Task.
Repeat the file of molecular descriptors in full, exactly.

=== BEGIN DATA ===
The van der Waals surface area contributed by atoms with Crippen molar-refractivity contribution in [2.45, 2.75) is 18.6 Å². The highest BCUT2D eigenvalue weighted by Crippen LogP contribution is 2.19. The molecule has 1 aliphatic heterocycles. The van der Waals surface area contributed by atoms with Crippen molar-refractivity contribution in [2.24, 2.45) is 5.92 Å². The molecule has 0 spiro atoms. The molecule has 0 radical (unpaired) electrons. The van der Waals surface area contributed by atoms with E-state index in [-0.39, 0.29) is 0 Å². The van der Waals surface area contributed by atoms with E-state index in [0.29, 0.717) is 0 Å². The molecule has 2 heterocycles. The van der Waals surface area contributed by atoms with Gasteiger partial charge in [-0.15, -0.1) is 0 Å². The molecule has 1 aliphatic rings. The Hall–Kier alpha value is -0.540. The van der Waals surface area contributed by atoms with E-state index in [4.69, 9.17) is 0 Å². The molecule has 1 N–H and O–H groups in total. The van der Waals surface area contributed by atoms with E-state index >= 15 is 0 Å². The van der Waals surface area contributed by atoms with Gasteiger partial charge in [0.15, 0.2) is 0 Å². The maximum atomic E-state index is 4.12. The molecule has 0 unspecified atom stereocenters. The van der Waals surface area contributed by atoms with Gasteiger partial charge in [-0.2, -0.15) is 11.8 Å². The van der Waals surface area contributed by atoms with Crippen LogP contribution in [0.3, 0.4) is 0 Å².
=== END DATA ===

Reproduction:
The van der Waals surface area contributed by atoms with Crippen molar-refractivity contribution in [2.45, 2.75) is 18.6 Å². The highest BCUT2D eigenvalue weighted by Crippen LogP contribution is 2.19. The molecule has 1 aliphatic heterocycles. The van der Waals surface area contributed by atoms with Crippen molar-refractivity contribution in [2.24, 2.45) is 5.92 Å². The molecule has 0 spiro atoms. The molecule has 0 radical (unpaired) electrons. The van der Waals surface area contributed by atoms with E-state index in [-0.39, 0.29) is 0 Å². The van der Waals surface area contributed by atoms with E-state index in [0.29, 0.717) is 0 Å². The molecule has 2 heterocycles. The van der Waals surface area contributed by atoms with Gasteiger partial charge in [-0.15, -0.1) is 0 Å². The molecule has 1 aliphatic rings. The Hall–Kier alpha value is -0.540. The van der Waals surface area contributed by atoms with E-state index in [4.69, 9.17) is 0 Å². The molecule has 1 N–H and O–H groups in total. The van der Waals surface area contributed by atoms with E-state index >= 15 is 0 Å². The van der Waals surface area contributed by atoms with Gasteiger partial charge in [0.15, 0.2) is 0 Å². The maximum atomic E-state index is 4.12. The molecule has 0 unspecified atom stereocenters. The van der Waals surface area contributed by atoms with Gasteiger partial charge in [-0.2, -0.15) is 11.8 Å². The van der Waals surface area contributed by atoms with Crippen LogP contribution in [0.3, 0.4) is 0 Å².